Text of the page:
A step-by-step guide to securing a Big Law summer associate position, from networking best practices to acing the interview

A step-by-step guide to securing a Big Law summer associate position, from networking best practices to acing the interview
Balancing all the tasks from two jobs can be overwhelming.Nuthawut Somsuk/Getty Images
  • Law firms have historically recruited and interviewed students at the start of their second year.
  • But firms such as Latham & Watkins now interview some students before they finish their first year.

As if acing law school weren't hard enough, many students are now also feeling pressure to snag a summer job with a top law firm before their first year of school is even over.

Working at a law firm after a student's second year, or 2L, has long been a rite of passage for students bound for Big Law. So-called "summer associates" get the chance to do legal research, eat nice meals on the company's dime, and meet the people they'll likely be working with after graduation — because upwards of 90% of them get an offer to return full time.

But recruiting for such roles is increasingly creeping into the first year, or 1L. And some students are finding themselves ill-equipped to navigate what one law partner has dubbed "the Wild West" of Big Law recruiting.

Some people, like David Ako Abunaw III, a student at University of Pennsylvania's law school, seem to have figured out how to make the new system work for them. But it wasn't always easy, according to Abunaw, who literally Googled "how to be a lawyer" before studying for the LSAT. The former pro soccer player recently walked Insider through his sometimes harrowing journey to snagging multiple Big Law offers before on-campus interviewing, or OCI, even began.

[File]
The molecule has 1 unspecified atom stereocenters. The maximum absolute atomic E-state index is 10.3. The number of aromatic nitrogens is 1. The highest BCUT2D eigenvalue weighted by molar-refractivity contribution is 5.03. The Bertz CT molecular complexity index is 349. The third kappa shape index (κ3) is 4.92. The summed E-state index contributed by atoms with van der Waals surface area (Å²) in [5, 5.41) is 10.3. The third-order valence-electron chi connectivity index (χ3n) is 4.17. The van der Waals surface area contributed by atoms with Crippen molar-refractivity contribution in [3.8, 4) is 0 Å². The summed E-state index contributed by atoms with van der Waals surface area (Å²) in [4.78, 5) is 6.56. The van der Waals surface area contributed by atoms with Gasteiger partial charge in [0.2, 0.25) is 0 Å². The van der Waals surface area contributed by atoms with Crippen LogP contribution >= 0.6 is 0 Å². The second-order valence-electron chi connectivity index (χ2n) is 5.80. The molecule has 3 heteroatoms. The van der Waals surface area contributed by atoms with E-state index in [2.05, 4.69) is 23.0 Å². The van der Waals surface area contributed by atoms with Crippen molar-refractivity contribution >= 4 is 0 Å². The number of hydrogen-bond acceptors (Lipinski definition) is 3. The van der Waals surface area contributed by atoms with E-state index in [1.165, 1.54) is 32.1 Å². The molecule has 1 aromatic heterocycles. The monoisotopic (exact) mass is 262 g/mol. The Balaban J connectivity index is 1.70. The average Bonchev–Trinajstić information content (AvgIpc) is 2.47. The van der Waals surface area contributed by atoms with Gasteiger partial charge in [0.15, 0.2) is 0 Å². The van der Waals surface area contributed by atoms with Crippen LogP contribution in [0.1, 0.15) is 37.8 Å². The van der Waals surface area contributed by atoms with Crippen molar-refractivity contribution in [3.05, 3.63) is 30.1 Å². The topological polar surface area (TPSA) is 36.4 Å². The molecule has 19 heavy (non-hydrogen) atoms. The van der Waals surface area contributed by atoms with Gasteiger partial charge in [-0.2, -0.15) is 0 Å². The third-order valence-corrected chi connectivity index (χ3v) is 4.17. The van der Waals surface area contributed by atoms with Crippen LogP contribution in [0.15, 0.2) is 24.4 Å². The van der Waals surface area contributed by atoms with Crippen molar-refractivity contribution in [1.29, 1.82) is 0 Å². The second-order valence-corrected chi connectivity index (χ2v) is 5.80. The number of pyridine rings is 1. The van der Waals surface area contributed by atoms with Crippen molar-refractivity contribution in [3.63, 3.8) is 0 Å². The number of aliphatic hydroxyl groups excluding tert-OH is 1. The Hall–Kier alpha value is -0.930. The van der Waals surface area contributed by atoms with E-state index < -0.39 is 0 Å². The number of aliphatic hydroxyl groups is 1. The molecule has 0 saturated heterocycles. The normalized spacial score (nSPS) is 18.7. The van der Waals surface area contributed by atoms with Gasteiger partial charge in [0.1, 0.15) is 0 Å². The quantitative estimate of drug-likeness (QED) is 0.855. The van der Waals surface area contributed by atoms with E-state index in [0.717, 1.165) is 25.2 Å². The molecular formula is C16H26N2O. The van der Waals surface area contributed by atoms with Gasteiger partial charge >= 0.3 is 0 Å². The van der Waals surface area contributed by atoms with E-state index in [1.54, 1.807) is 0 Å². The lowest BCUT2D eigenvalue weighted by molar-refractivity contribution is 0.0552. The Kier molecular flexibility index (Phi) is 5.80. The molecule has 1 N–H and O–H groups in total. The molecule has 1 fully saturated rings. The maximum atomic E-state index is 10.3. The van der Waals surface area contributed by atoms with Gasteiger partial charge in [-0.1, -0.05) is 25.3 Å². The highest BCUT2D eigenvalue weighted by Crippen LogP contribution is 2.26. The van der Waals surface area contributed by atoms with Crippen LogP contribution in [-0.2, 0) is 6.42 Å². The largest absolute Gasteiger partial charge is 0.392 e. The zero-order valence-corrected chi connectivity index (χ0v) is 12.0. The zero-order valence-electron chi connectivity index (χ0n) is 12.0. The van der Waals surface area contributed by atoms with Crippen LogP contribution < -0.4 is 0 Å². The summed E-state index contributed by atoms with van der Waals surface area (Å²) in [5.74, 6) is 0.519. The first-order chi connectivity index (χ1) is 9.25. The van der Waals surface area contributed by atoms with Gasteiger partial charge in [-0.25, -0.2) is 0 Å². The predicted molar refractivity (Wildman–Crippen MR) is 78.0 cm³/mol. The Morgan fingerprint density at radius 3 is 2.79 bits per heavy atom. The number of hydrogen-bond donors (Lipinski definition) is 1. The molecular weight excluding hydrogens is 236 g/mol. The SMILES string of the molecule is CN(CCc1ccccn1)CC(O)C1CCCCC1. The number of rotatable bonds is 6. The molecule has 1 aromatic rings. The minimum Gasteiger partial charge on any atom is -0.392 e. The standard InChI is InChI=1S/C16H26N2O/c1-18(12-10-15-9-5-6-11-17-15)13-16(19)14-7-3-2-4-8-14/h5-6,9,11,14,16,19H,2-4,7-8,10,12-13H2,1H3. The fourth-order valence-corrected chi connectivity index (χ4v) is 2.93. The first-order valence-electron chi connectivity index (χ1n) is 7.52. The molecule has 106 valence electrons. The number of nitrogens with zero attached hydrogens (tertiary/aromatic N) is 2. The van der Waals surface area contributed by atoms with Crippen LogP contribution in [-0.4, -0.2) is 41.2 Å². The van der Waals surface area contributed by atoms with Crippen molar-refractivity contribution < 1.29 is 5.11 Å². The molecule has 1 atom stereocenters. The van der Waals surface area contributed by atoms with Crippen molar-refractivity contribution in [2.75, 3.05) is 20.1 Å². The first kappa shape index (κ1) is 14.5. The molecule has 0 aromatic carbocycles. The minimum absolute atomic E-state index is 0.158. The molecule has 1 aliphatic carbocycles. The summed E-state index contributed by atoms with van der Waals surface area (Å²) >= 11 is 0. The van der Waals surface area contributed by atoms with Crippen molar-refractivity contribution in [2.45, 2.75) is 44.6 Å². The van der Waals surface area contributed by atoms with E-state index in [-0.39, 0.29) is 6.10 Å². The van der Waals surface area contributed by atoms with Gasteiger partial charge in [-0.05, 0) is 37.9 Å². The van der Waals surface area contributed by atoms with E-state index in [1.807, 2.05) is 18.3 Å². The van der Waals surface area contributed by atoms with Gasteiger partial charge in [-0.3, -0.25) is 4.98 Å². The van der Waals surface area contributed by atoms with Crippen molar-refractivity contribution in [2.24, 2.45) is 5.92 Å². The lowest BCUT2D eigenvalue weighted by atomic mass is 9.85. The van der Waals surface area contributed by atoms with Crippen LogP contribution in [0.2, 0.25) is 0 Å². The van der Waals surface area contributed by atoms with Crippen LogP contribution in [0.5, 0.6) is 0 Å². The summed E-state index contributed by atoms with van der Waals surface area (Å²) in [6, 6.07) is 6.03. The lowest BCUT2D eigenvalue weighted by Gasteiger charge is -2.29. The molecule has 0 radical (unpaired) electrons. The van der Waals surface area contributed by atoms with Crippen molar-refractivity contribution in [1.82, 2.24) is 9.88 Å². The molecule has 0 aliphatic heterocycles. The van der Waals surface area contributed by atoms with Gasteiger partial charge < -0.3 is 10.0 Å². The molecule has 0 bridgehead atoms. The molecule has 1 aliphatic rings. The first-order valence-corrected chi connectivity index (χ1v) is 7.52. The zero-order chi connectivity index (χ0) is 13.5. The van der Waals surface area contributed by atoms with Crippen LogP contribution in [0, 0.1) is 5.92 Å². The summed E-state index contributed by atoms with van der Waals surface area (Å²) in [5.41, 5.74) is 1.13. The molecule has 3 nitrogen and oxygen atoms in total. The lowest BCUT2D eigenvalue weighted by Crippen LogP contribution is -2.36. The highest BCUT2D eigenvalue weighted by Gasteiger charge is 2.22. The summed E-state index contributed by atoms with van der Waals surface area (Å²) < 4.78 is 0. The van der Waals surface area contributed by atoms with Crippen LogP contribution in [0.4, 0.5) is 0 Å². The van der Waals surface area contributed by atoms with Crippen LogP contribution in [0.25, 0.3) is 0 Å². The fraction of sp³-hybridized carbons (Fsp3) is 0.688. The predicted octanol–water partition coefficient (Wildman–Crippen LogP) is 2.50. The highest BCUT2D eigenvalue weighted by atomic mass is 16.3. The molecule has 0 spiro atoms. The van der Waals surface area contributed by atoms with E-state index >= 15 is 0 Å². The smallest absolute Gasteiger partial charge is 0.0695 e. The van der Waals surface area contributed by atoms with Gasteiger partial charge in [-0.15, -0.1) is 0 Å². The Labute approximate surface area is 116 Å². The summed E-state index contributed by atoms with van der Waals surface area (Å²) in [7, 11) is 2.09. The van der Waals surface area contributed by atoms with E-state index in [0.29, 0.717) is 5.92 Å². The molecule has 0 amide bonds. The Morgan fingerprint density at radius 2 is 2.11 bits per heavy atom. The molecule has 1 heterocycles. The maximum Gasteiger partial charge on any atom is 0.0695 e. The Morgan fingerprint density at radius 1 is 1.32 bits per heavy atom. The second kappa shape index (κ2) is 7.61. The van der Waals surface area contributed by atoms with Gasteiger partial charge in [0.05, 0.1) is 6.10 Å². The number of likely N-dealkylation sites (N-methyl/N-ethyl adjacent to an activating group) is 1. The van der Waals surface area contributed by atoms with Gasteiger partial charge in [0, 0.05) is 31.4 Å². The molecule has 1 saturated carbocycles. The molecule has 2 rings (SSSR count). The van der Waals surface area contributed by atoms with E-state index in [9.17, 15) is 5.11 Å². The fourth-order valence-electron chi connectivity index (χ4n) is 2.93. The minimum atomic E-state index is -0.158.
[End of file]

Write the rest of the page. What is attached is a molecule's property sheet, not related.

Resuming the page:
Of course, students need to first determine whether they even want to work for Big Law, or do something else like works as a government prosector or public defender. Such decision-making can be tough, especially when loaded down with student debt.


The perks including increasingly big paychecks, especially for what are known as "rainmakers," or law partners who bring in big business. But there are also downsides, including the stress and strain of a demanding job, which can lead to mental health problems.

See below for more exclusive insight into how to navigate the recruiting process — and what it's really like to work for a big, national law firm:

Inside the 'Wild West' of law-school recruiting that has Big Law reeling in talent earlier and more aggressively than ever

Big Law's recruiting of students is increasingly taking place off campus. Here's how I got it to work for me, including two summer associate offers before on-campus interviews even began.

2 Gibson Dunn partners outlines the traits they look for and the questions they ask in recruiting summer associates

Big Law partners are getting paid like star athletes, with top earners now making $10 million or more. Call it the Kirkland effect.


This Big Law firm is so hungry for associates that it's giving $75,000 referral bonuses

Big Law has a mental health problem. Why lawyers are now opening up about depression and suicide.

'Widespread misery': Why so many lawyers hate their jobs — and are desperate to quit